Late Payment Of Claims

Insureds in Grand Prairie, Fort Worth, Hurst, Euless, Bedford, Grapevine, Saginaw, Rhome, Lake Worth, Burleson, and other places in Texas have very little knowledge of the remedies available to them when their insurance company refuses to defend them in a law suit. One of those remedies might surprise them.
This surprise can be found in a case styled, Luxury Living, Inc. v. Mid-Continent Casualty Company. This is a 2003, case heard by a Federal Court in the Southern District of Texas. Here are some of the facts:
Luxury Living, Inc., a home builder. was sued by a homeowner alleging defects in construction that resulted in physical injury to the home. Mid-Continent refused to defend Luxury Living on the ground that the claim asserted by the third-party homeowner was not covered by the insured’s commercial liability policy. The insured, Luxury Living, filed this action seeking declaratory judgment that the insurer, Mid-Continent, has a duty to defend the insured and for damages, including reimbursement of the insured’s defense costs to date, 18% statutory penalty on those costs for wrongful denial of the claim, and attorney fees to date. The insurer responded that because the homeowner’s claims were not covered by the policy, the duty to defend was not triggered. Additionally, the insurer asserted policy exclusions that preclude coverage for damages arising out of installation of the Exterior Insulation Finish System (“EIFS”). Finally, the insurer argued that statutory penalties do not apply to third-party claims. Both sides moved for summary judgment.
In it’s holding, the district court granted the insured’s motion for summary judgment, held that the insured was entitled to reimbursement of its defense costs and attorney fees incurred to date, and awarded the 18% penalty on all defense costs. Applying the “eight corners” rule, the court found that the commercial general liability insurer had a duty to defend a homeowner for claims arising from negligent work which constituted an “occurrence” under the policy, absent an exclusion. The court also found that the EIFS allegations did not implicate the “damage to property” and “damage to work” exclusions in the policy and, therefore, the duty to defend applied. Finally, the court rejected the insurer’s argument that statutory penalties provided for late payment of claims under Texas Insurance Code, Section 542.060 do not apply in this instance as involving a third-party claim. The court noted that although the statute does not define “first party,” a claim is defined as “a first party claim made by an insured or a policyholder under an insurance policy … that must be paid by the insurer directly to the insured or beneficiary.” Thus, the court found that an insured’s claim for reimbursement of defense costs from its liability insurer constitutes a “first party” claim and held that the statutory penalty applied to attorney fees as part of the defense costs incurred to date.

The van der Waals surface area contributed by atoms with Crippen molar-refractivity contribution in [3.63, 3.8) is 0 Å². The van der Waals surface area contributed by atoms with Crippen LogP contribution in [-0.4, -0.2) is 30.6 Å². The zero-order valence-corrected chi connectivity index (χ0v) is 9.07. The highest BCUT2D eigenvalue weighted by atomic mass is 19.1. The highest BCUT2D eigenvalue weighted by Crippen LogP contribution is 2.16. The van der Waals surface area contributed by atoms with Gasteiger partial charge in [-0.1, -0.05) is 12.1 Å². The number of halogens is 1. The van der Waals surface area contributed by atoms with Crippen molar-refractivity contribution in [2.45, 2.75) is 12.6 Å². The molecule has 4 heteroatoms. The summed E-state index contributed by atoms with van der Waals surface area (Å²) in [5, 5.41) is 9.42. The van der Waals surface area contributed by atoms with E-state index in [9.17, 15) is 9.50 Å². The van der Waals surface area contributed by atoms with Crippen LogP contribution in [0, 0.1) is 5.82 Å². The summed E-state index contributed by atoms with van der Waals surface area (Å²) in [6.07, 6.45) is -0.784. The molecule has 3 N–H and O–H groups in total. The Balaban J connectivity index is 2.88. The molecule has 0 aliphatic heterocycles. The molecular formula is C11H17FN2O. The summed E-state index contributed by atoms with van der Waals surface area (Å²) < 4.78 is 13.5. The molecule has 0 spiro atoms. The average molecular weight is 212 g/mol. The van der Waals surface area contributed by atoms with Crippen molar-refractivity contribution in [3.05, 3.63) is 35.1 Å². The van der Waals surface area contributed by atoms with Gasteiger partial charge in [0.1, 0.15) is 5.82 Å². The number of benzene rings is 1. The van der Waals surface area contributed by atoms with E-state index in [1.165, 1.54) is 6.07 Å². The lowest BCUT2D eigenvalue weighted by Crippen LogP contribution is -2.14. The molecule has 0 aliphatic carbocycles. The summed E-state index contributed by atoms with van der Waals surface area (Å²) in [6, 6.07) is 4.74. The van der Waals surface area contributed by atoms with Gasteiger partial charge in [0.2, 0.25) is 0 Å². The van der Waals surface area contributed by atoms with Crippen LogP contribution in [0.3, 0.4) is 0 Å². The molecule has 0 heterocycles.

This case might also be confusing. It’s value is in understanding a way that the insurance laws of the State of Texas can go a long ways to helping an insured in Texas when the insurance company refuses to assist in a claim. This case is a little more nuanced in the way an attorney can help an insured get what they bargained for in the insurance contract, plus a penalty on the insurer for playing games instead of stepping up and doing what they should have done in the first place. Hopefully, an experienced Insurance Law Attorney is aware of this case and how it can help clients who find themselves in this or a similar situation.

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